Moment of the Week – August 21st 2011

When we ran out of pasta

Oh wow, this was a week for the family history books.

Caitlyn was pushing out several teeth… slowly, ever so slowly. She was also rubbing her ears and spiking fevers of 102.9.

(Naturally, Scott had said if it hit 103 I should bring her in to be checked.)

Scott was absent most of every day and night between taking hospital call and a major two-day test.

Because Caitlyn wasn’t nursing well I developed a plugged duct, which is much more painful than it sounds.

Oh, and we had a heat wave so holding a sad, sweaty baby around the clock was even stickier than usual.

From Bad to Worse

On the fourth no good very bad day of the week, Caitlyn’s fever broke… but she immediately broke out in a full body rash.

With Scott absent, I did some diagnosing myself and texted him photos and my conclusion: Roseola

The first bright spot in days was that, after gathering details over the phone, he concurred with my diagnosis.

Remind me why we sent him to medical school?

(100% kidding. Dr. Google drives real doctors nuts.)

The Hostess with the Mostest (Fails)

The night of the appearance of Mega Rash, we were hosting our new neighbors for dinner. My primary menu totally failed at the 11th hour so I resorted to the backup plan of pasta.

Cranky Baby and I whipped up two sauces in that hot kitchen, making major errors on each of them in my haste. Scott was stuck at work, and I was desperate by this point so when my neighbors arrived, I put them to work slicing up some fresh peaches while I surreptitiously tried to salvage the sauces.

We sat down with the four remaining children to eat after Caitlyn mercifully went down for her best nap in days.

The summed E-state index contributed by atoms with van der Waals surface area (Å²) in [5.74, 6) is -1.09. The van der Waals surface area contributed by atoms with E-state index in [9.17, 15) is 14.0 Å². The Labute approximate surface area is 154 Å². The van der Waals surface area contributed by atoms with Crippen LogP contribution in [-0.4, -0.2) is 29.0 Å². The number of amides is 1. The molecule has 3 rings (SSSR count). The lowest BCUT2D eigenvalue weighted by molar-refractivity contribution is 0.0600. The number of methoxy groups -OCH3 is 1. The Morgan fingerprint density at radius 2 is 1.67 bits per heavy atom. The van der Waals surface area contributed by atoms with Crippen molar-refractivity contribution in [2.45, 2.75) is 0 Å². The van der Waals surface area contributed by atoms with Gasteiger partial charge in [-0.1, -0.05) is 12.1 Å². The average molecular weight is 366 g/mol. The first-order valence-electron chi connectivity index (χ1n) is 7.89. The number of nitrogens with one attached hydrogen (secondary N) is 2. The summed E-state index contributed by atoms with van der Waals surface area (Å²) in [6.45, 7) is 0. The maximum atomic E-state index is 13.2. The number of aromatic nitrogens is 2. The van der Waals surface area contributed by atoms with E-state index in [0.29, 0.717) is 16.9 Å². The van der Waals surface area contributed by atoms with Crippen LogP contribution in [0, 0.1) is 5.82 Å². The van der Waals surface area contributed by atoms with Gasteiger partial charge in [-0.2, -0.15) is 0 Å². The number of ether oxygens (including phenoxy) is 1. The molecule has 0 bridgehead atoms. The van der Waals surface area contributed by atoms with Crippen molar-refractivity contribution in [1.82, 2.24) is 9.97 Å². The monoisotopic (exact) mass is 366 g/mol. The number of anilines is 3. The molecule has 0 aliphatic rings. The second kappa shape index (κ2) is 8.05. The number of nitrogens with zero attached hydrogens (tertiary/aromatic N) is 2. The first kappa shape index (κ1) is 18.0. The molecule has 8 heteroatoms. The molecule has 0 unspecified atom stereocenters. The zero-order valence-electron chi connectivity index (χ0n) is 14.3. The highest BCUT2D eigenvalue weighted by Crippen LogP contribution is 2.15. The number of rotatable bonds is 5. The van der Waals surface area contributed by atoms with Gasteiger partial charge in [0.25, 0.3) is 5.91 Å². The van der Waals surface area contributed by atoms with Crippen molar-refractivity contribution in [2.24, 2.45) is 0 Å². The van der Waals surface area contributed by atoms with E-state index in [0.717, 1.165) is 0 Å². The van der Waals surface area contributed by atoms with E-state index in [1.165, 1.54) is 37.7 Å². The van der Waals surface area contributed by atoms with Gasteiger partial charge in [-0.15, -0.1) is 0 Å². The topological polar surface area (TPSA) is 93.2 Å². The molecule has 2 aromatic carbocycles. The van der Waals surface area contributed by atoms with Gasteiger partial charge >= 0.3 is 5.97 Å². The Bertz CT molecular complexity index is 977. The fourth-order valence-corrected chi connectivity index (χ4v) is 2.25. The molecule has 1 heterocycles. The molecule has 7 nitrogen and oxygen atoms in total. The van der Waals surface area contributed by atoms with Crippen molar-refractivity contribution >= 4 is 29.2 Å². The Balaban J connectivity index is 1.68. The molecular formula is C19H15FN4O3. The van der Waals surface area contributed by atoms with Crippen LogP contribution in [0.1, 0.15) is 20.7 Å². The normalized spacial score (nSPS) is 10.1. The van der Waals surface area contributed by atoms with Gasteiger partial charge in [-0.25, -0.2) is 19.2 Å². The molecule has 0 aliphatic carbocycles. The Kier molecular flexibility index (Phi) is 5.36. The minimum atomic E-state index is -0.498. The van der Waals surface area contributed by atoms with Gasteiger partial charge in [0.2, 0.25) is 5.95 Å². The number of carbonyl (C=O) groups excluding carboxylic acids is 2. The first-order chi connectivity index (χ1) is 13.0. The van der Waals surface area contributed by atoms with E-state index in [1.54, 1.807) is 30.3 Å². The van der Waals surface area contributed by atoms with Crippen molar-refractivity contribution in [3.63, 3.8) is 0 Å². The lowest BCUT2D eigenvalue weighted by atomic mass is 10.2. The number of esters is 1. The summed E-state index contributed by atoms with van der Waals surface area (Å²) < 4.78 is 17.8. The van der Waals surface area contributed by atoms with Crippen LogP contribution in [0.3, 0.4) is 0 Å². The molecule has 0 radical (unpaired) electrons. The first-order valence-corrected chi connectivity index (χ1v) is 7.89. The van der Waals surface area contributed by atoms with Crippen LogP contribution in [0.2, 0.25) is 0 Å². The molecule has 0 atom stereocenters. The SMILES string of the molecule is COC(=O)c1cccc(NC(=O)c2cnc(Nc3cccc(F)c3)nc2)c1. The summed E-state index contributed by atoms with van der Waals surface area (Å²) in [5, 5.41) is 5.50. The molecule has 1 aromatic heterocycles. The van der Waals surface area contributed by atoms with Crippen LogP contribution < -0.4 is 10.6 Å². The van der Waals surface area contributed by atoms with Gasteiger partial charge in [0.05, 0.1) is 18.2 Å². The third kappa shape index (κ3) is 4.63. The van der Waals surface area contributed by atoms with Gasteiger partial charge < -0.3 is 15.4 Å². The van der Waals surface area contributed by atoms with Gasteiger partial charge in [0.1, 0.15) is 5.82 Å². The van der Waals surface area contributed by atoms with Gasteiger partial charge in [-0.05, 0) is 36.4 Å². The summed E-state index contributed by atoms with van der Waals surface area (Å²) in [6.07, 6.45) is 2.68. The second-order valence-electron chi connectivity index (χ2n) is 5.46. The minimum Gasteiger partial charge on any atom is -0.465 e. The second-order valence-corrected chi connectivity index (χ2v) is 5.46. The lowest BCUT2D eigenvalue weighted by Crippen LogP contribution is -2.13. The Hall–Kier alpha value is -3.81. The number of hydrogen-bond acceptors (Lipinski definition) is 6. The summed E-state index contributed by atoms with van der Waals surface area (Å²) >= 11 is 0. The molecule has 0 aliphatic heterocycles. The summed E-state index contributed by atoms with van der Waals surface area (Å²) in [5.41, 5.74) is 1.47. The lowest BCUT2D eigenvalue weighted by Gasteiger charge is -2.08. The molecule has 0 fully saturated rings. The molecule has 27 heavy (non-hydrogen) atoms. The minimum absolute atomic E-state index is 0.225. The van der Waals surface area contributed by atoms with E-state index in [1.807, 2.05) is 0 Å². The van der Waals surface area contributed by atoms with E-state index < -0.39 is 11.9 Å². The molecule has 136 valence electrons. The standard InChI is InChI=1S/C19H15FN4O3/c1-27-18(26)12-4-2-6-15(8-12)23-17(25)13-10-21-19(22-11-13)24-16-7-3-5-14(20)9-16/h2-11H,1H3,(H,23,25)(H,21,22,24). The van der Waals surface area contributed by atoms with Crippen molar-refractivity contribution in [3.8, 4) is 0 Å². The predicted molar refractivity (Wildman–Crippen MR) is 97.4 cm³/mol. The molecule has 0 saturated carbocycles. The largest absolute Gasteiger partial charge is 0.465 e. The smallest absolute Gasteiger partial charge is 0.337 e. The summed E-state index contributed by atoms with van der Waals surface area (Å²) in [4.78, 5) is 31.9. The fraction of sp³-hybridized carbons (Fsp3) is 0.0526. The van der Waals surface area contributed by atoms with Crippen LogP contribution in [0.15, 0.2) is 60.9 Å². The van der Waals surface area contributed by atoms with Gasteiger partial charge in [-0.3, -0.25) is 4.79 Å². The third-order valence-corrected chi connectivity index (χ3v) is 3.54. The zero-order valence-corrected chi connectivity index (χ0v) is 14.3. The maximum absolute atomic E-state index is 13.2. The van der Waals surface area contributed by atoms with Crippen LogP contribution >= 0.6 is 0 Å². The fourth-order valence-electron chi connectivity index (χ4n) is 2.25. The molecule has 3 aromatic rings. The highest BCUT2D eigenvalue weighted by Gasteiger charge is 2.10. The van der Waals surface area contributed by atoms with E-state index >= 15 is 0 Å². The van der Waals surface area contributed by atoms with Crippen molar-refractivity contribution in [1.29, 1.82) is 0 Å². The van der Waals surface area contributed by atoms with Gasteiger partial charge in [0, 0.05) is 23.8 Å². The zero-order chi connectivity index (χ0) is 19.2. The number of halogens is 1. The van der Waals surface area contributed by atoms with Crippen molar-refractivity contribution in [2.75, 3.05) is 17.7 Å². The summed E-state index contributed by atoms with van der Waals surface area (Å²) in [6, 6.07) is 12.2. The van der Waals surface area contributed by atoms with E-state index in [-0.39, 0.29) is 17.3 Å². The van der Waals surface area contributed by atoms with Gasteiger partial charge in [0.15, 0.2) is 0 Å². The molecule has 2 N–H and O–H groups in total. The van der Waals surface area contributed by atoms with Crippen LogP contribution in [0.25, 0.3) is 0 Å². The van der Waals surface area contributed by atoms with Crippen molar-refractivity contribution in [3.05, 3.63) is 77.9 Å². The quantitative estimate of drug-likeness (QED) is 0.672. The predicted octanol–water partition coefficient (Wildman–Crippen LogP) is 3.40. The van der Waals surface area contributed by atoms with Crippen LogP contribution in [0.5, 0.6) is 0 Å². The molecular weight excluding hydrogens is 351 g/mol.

The peaches were delicious, the pasta was passable, but just barely. I had stopped sweating.

And then the adults all decided we wanted more pasta and I zipped back to the kitchen to dish up, only to find the bowl was bare. There were a dozen noodles left to split between three plates.

After such a rough week, we had none of our normal staples around like homemade bread and bananas. My sleep-deprived brain kept running through the same non-possibilities again and again: Cans of beans, oatmeal, onions. How could I possibly have run out of food to feed our guests? I was briefly glad that Scott wasn’t home because he represented another empty plate.

I stood there at that kitchen counter and took a deep breath. I turned around, stuck my own empty plate in the sink and handed my guests their plates topped with six noodles a piece.

“I’m sorry, we’re out of pasta but there are plenty of peaches!”

How to be a gracious guest

They gamely helped themselves to more peaches, blamed the pasta famine on their own voracious appetites, lingered a while to chat, and reassured me as they left that they were totally full.

Scott arrived home just minutes after our friends left, and after hearing the rundown on the evening he said, “Well, if we turn out to be great friends, this will be a perfect story to look back on and laugh at.” 🙂

Indeed.

Advertisements

About beanland

Scott is a family practice doctor and Anne is a full-time mother and teacher to three beautiful girls and one boy.
This entry was posted in Life as we know it, Tough Days. Bookmark the permalink.

One Response to Moment of the Week – August 21st 2011

  1. Melanie Bean says:

    Ohhh Anne, you poor thing! I hope Caitlyn is doing better. That rash looks wicked. You’re such a better person than I am. At that point, I would have cancelled all dinner plans, told everyone at the last minute that there was no food to be had, and gone to a nice cool environment, like a movie or something (note, I have no idea what I would have done with the kids, though. I guess they could come to the movie, too).

    I sure wish you were closer, I would have loved to have been able to help – by help, I mean, I would have gone to the movie with you. 🙂

    Like

Leave a Reply

Fill in your details below or click an icon to log in:

WordPress.com Logo

You are commenting using your WordPress.com account. Log Out / Change )

Twitter picture

You are commenting using your Twitter account. Log Out / Change )

Facebook photo

You are commenting using your Facebook account. Log Out / Change )

Google+ photo

You are commenting using your Google+ account. Log Out / Change )

Connecting to %s